Tuesday, July 30, 2013

Be Good to Your Guy

"The greatest favor we can ever bestow on our spouses is to turn our expectations of them on ourselves. In other words, instead of longing for an ideal mate, become one."
- Glenda Revell

Isn't this a great reminder? How easy it is to fall into a rut or a funk... or both!... and begin to disparage our husbands, finding fault with all kinds of little things. A number of years ago, I made a conscious decision to practice using kind and uplifting words when speaking about my husband to other people. I had read Elizabeth George's wonderful book, A Woman After God's Own Heart, (a FAVORITE book of mine and one I re-read every couple of years or so) and in it she said,

"I have very few 'never's' in my life, but one primary 'never' is never speak critically or negatively about my husband to anyone. I try instead to practice the wise advice of a dear and godly saint at our church. Loretta smiles and sweetly coos, 'Ladies, never pass up an opportunity to bless your husband in public.' (And, I would add, don't forget to bless him to his face as well!)

George has much more to say on the topic of marriage in her book, but WOW, what if we really practiced just this one thing? I'm not going to pretend I'm perfect at this practice, but it is something I aim to do, something the Holy Spirit convicted me about and, I might add, continues to convict me right away if I slip up. Rest assured, I am thankful for the reminder. I do not begrudge the practice, but instead press on, like the Apostle Paul, toward a goal that is dear to me.

So maybe you've conquered speaking negatively in public, but the grouchy, grumpy thoughts arrive. Perhaps we've not had enough sleep or we're a bit hormonal - ahem. I know that when the negative thoughts begin to pile up, it's time to take action. Sometimes, the action I need to take is to speak kindly to him (see Ephesians 4:15) about whatever is bothering me. But more often, I need to take action with myself.

In Lynn Bowen Walker's super fun book, Queen of the Castle: 52 Weeks of Encouragement for the Uninspired, Domestically Challenged or Just Plain Tired Homemaker, she shares this memory,

"The best marriage advice I ever received came twenty years ago from a friend. It was just a few weeks after my wedding, and Andrea and I had gotten together for a game of tennis on the college campus where I'd recently graduated. After our game, I must have been telling her that marriage was harder than I'd thought. That was when she said something I have never forgotten.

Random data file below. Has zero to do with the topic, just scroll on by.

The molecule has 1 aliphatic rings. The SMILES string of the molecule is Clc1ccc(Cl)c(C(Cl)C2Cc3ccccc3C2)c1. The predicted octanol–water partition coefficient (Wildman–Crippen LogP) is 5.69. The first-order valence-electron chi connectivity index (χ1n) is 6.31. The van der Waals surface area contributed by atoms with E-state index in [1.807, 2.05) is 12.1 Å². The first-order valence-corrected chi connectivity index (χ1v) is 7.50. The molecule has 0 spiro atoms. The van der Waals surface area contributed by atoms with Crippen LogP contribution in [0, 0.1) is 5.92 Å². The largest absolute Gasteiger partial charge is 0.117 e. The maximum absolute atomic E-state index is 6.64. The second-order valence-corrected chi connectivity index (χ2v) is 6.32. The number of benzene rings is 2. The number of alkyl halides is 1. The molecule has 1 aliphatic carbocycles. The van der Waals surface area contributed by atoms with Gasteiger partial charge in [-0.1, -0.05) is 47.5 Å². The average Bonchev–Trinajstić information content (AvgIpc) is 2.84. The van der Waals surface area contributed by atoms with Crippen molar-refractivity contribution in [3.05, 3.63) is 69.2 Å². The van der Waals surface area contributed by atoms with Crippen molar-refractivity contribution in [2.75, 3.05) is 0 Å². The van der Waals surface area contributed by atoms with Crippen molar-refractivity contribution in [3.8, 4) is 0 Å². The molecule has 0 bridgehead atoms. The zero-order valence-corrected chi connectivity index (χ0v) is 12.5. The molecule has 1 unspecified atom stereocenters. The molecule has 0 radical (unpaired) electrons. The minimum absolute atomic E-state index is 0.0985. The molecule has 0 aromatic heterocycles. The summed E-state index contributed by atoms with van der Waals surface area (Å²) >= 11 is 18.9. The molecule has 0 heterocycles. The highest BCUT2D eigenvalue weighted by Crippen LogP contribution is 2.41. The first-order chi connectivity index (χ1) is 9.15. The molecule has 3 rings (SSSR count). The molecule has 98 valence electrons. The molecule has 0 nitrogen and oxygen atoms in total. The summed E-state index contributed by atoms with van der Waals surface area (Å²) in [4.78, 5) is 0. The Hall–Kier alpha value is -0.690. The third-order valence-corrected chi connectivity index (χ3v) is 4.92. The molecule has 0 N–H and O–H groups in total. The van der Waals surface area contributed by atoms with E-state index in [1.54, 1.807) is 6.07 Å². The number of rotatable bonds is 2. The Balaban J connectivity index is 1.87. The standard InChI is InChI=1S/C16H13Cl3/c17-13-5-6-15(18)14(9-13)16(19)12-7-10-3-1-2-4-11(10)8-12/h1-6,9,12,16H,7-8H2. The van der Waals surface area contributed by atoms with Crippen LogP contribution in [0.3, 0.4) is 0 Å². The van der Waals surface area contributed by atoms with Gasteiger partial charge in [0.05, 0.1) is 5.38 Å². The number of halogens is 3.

'Have your ever thought about the difference between goals and desires?' she asked me. 'Your desire may be to have a happy marriage. But you can't control that; that takes two people. The only thing you can control,' she said, 'is you. So even though your desire is to have a happy marriage, you have to make it your goal to be a good wife.'

As our conversation progressed, this wise and godly friend encouraged me not to worry about whether I thought my new husband was doing a good job. The only job description I should be concerned with was my own. Was I being a good wife?

This was a new way of looking at things. Suddenly I saw that I didn't need to 'fix' my husband. If I was to be concerned with anyone's 'fixing,' it ought to be my own."

We must realize, of course, that the only person we can ever change is ourselves. If I was forced to change to meet the demands of my husband, or anyone really, it would not be authentic change and instead, there would be a growing seed of resentment from within. This is not what we want for ourselves and it is not what we want to be inflicting on our relationships either.

When ready to complain to yourself or others about your guy, see if you can stop a moment and do the opposite. This is good advice for almost any knee-jerk response we are bound to have, because that type of response is coming from our fallen humanity. Christ turns almost everything on its head: He did not follow the letter of the law, but instead fulfilled it; He did not come to be a conquering king, but a Servant King; He taught not to hit back, but to instead turn the other cheek.

So, try blessing instead of cursing. No, it's not easy, but that's why the road is called "narrow." BUT doing things God's way ALWAYS leads to blessing in one way or another and you just may be amazed at what trying things His way will lead to.
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